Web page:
With three first-round picks in the upcoming NFL Draft, the Oakland Raiders — in particular head coach Jon Gruden and new GM Mike Mayock — have an excellent opportunity to add young talent to their underwhelming squad.  

While there have been glaring holes on the defensive side of the ball, especially with the departure of perennial All-Pro defensive end Khalil Mack, Oakland’s offense definitely left quite a bit to be desired. The question is: should Gruden and Mayock spend one or more first-round picks on potential offensive weapons?

Before we explore potential draft options, just how far has this team fallen from their stellar 2016 playoff season?  Just a couple of quick metrics for comparison:

    2016 Offense (Stats and Rank):                            2018 Offense (Stats and Rank):

    Total Yards: 5,973 (6th)                                             Total Yards: 5,379 (23rd)

    Points Scored: 416 (7th)                                            Points Scored: 290 (28th)

    Pass Yards: 4,051 (13th)                                            Pass Yards: 3,751 (18th)

    Pass TD: 29 (8th)                                                          Pass TD: 19 (24th)

    Rush Yards: 1,922 (6th)                                              Rush Yards: 1,628 (25th)

    Rush TD: 17 (6th)                                                         Rush TD: 9 (27th)

One would be able to sum last season’s offensive output up with this single word: horrid.  The point production was anemic, their “big play” ability was clearly lacking (especially in the post-Cooper era), and Carr just hasn’t looked comfortable since that 2016 campaign.  Putting all of that aside, the silver and black have plenty of opportunities to land key additions, come April.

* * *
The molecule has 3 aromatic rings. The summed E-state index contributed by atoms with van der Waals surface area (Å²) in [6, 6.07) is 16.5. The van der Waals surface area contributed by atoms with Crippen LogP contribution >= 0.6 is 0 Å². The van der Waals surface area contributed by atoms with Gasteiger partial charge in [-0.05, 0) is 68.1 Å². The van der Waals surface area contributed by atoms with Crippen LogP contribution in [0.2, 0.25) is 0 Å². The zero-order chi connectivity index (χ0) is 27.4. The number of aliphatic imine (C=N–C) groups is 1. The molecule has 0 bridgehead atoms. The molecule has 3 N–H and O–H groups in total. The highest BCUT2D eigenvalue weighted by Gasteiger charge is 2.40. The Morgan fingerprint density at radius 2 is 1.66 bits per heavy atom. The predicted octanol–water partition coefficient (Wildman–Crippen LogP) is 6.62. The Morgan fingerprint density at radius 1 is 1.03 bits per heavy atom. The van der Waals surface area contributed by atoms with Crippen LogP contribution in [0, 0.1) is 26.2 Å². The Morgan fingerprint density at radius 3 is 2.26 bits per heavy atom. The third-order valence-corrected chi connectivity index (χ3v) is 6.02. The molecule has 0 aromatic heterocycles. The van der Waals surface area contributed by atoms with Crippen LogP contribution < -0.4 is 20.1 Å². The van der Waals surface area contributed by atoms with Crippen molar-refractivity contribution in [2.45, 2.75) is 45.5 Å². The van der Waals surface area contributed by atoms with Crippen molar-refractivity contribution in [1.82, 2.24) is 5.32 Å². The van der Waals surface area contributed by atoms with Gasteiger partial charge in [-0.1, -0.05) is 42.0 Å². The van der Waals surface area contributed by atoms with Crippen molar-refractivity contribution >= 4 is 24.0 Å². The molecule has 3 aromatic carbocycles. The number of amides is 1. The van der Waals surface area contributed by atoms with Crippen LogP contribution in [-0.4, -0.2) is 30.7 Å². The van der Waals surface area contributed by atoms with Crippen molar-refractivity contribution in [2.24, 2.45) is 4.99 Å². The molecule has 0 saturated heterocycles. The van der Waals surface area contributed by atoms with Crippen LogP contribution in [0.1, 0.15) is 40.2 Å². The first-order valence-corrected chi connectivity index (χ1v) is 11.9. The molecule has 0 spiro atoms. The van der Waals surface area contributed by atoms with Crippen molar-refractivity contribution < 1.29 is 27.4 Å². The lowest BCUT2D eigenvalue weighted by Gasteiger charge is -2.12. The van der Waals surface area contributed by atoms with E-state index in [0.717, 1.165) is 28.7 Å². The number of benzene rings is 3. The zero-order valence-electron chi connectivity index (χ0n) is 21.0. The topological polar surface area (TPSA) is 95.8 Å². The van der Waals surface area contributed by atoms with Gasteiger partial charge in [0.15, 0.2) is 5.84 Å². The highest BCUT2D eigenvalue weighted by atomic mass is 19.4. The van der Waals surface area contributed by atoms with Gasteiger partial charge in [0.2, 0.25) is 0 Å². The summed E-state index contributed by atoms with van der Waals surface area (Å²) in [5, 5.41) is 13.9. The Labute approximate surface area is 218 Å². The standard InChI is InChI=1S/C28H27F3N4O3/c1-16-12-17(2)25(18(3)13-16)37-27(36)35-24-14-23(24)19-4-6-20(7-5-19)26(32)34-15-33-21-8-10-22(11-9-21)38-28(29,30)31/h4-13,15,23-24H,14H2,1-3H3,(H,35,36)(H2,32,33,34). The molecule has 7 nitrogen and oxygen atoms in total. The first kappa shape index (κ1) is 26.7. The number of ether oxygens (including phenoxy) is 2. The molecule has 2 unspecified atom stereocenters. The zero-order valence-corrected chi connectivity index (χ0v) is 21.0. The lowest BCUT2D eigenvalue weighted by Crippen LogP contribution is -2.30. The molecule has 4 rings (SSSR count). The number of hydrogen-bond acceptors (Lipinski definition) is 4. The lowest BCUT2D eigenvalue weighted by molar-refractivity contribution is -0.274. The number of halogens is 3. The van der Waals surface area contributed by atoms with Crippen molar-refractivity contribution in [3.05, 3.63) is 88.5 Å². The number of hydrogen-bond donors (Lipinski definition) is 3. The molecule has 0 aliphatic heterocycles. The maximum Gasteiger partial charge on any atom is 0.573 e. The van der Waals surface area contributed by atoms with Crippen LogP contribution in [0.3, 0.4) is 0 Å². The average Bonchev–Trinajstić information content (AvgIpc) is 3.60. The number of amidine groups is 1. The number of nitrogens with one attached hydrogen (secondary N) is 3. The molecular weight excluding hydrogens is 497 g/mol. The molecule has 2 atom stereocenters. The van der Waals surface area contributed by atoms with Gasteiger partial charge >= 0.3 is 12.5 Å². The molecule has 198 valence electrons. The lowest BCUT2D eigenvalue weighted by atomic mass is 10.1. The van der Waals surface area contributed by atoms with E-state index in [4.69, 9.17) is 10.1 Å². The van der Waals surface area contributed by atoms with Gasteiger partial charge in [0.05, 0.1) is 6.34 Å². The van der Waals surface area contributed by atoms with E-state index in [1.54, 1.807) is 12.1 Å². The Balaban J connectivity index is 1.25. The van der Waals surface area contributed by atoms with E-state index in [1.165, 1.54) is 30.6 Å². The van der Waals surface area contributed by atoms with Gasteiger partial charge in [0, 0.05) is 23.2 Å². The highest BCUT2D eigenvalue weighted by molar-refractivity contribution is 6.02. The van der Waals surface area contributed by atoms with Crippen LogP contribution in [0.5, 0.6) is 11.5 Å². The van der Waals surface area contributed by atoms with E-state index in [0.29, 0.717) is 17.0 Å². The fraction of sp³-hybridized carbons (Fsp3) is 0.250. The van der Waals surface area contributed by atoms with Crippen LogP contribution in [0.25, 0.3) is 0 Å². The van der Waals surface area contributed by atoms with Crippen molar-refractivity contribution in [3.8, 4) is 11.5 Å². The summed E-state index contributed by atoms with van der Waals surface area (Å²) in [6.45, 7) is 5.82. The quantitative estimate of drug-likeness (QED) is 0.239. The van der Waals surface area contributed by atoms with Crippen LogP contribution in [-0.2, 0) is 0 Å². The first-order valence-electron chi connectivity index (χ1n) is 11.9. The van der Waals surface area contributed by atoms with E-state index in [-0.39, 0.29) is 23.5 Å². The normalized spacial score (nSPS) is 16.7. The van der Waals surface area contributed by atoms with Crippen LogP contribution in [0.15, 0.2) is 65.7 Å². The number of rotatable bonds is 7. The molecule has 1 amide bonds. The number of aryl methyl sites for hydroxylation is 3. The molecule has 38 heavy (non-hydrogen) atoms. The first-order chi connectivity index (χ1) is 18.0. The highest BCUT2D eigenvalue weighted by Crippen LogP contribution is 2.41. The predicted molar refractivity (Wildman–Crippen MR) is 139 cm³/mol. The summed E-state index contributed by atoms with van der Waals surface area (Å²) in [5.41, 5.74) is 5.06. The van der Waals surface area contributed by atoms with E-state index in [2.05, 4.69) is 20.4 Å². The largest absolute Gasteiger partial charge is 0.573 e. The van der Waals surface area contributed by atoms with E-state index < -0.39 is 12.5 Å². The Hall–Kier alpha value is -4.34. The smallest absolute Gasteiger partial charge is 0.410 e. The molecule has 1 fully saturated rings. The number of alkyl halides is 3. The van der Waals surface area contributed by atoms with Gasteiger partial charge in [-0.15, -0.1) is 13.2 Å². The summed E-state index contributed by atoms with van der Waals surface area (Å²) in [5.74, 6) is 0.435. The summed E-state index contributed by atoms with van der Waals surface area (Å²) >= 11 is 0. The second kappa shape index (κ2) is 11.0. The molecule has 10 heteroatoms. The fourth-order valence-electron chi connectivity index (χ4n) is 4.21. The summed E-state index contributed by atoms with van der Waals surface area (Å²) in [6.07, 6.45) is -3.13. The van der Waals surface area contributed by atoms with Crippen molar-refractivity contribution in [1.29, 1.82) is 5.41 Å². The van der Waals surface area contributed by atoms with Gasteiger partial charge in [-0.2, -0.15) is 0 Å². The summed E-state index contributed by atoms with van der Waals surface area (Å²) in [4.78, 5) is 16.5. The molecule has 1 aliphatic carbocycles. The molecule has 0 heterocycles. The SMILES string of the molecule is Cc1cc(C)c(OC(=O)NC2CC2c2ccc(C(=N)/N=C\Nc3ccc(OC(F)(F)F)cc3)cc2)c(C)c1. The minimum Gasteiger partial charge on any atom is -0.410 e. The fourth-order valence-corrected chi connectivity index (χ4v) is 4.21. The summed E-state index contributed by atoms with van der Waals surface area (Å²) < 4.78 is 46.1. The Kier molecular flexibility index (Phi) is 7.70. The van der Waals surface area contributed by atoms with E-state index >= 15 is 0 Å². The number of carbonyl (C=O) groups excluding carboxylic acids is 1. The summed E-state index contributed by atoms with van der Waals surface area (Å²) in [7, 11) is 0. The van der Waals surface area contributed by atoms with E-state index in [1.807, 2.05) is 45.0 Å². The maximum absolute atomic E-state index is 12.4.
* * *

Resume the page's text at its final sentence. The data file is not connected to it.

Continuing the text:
With an offensive line returning three studs in center Rodney Hudson and guards Kelechi Osemele and Gabe Jackson, as well as fellow sophomore tackles Kolton Miller (1st Rd, 2018) and Brandon Parker (3rd Rd, 2018), Gruden and Mayock can hold steady in the offensive line depth department for the later rounds.  According to the San Francisco Chronicle, Mayock recently seemingly removed all doubt about the organization’s plans for Derek Carr when he stated: “I think Derek Carr is a franchise quarterback.  I truly believe that.” The running back trio of Doug Martin, Jalen Richard, and DeAndre Washington seemed to hold their own, even possibly getting better as the season progressed. This leaves the tight end and wide receiver positions (assuming Pro Bowl TE Jared Cook isn’t re-signed).  

Now, the consensus around the league and the media suggests that the Raiders will select an edge rusher with the no. 4 overall pick. That seems set in stone. However, with the 24th and 27th overall picks, a few bright young offensive studs should still be available.  At the tight end position, fellow Iowa Hawkeyes, T.J. Hockenson (49 rec, 760 yds, 6 TD) and Noah Fant (39 rec, 519 yds, 7 TD) are head and shoulders above the competition. Both are projected as late first-round, early second-round picks by several sports media outlets. Either one of these young men would provide an instant safety valve for Derek Carr in the upcoming season.  

After the spectacular combo of Amari Cooper and Michael Crabtree, the air attack has substantially weakened. No longer do the Raiders have Cooper’s big play ability nor Crabtree’s knack for finding the end zone and moving the sticks, from years past. Gruden and Mayock need to find a playmaker at some point in this draft. If they choose to fill that void in the first round, Oklahoma’s Marquise Brown (75 rec, 1,318 yds, 10 TD) or one of Ole Miss’ tandem of D.K. Metcalf (26 rec, 569 yds, 5 TD) and A.J. Brown (85 rec, 1,320 yds, 6 TD) would provide Carr and the offense with a strong receiving threat opposite veteran receiver Jordy Nelson.  

Whatever direction Gruden and Mayock decide to go, they must hit on each of their draft picks they received in exchange for Mack and Cooper. If not, both moves (which have already received tons of criticism) will be seen as catastrophic failures. Furthermore, they will have lost out on a golden opportunity to rebuild with some of the nation’s best young talent.